Ptilopsis granti (Southern white-faced scops-owl, White-faced owl) 

[= Otus leucotis

Witwanguil [Afrikaans]; uMandubulu [Zulu]; Kakuru (also applied to other owl species) [Kwangali]; Zizi (generic name for owl) [Shona]; Kurkurtavoni [Tsonga]; Lerubisana (applied to a number of other owl species) [Tswana]; Witwangdwergooruil [Dutch]; Petit-duc de Grant [French]; Weißgesicht-ohreule [German]; Mocho-de-faces-brancas [Portuguese]

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Ptilopsis granti (Southern white-faced scops-owl, White-faced owl)  Ptilopsis granti (Southern white-faced scops-owl, White-faced owl) 
Southern white-faced scops-owl, Kgalagadi National Park, South Africa. [photo Johan van Rensburg ©] Southern white-faced scops-owl. [photo Callie de Wet ©]

The Southern white-faced scops-owl is common in many parts of southern Africa, living in a wide variety of habitats, ranging from Miombo woodland to low thorn scrub. It mostly eats small mammals, with birds and invertebrates making up the remainder of its diet. It uses stick nests made by other birds as nesting sites, sometimes evicting falcons out of their nests, before they have even finished laying their eggs. It lays 2-4 eggs, which are incubated mainly by the female, with the male doing most of the hunting. The chicks leave the nest at 28 days old for the surrounding bush, and are dependent on their parents for at least 2 weeks more before leaving completely.

Distribution and habitat

Occurs in sub-Equatorial Africa, from southern DRC and Tanzania to Zambia, Angola, Malawi and southern Africa. Within southern Africa it is locally common in Namibia, Botswana, Zimbabwe, Mozambique and north-eastern South Africa, occupying a wide variety of habitats. It is most common in areas with scattered thorn trees and scarce patches of ground cover, but it also occurs in suburban gardens, grassland and semi-desert scrub, typically near watercourses or alien tree stands.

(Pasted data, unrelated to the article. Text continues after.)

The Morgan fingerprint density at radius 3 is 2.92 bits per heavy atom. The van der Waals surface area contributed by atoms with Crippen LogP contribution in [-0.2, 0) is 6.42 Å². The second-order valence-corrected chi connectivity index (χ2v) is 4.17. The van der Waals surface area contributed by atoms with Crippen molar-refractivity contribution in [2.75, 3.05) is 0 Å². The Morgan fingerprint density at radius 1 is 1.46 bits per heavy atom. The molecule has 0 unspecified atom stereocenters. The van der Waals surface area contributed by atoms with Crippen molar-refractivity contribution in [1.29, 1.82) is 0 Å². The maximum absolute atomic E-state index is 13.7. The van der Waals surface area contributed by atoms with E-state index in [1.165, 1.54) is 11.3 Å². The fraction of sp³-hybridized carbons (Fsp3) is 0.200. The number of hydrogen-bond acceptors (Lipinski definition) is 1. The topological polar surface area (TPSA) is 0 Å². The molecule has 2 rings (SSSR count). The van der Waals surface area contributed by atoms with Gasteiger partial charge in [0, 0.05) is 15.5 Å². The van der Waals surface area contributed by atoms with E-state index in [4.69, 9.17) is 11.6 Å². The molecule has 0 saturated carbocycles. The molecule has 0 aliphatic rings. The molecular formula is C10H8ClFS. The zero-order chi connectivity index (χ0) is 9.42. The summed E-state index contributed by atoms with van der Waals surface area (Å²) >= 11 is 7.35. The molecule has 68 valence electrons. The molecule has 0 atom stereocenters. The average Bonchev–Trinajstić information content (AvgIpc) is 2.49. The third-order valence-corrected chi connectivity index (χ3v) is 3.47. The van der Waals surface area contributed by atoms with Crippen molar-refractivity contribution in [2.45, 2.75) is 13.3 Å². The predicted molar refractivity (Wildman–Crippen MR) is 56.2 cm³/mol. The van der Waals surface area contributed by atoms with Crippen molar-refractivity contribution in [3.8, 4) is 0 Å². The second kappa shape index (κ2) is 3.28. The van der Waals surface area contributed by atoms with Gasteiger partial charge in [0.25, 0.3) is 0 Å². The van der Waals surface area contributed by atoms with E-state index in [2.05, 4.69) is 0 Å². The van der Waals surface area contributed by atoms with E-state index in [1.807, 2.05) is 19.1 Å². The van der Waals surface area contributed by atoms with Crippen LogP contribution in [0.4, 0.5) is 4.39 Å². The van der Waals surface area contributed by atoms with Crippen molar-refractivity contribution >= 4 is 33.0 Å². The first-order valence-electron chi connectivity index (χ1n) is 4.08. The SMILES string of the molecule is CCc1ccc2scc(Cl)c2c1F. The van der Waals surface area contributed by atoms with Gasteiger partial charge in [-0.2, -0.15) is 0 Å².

Distribution of Southern white-faced scops-owl in southern Africa, based on statistical smoothing of the records from first SA Bird Atlas Project (© Animal Demography unit, University of Cape Town; smoothing by Birgit Erni and Francesca Little). Colours range from dark blue (most common) through to yellow (least common). See here for the latest distribution from the SABAP2.  


It hunts by flying from perch to perch, trying to locate prey. Once prey is spotted, it descends to the ground to pluck the animal up with its talons. In one study on the proportion of food items in its diet, it ate 81% small mammals, 14% insects and 4% birds. The following species have been recorded in its diet:


  • It usually nests in stick nests made by other birds, sometimes evicting raptors (eg. Shikra, Gabar goshawk, Ovambo sparrowhawk) before they have even laid all their eggs! It also nests in natural cavities in trees.
Ptilopsis granti (Southern white-faced scops-owl, White-faced owl)   

Southern white-faced owl nest, Sericea farm, South Africa. [photo Warwick Tarboton ©]

  • Egg-laying season is mainly from August to November, exceptionally in February and May.
  • It lays 2-4 eggs, which are incubated mainly by the female for 30 days, while the male does most of the hunting.
  • The chicks are are fed only by the male for about two weeks, after which both sexes do the hunting. The brood leave the nest for the surrounding bush when they are 28 days old, and can fly 2-5 days later. They are dependent on their parents for at least two weeks after leaving the nest.


Not threatened.


  • Hockey PAR, Dean WRJ and Ryan PG (eds) 2005. Roberts - Birds of southern Africa, VIIth ed. The Trustees of the John Voelcker Bird Book Fund, Cape Town. 



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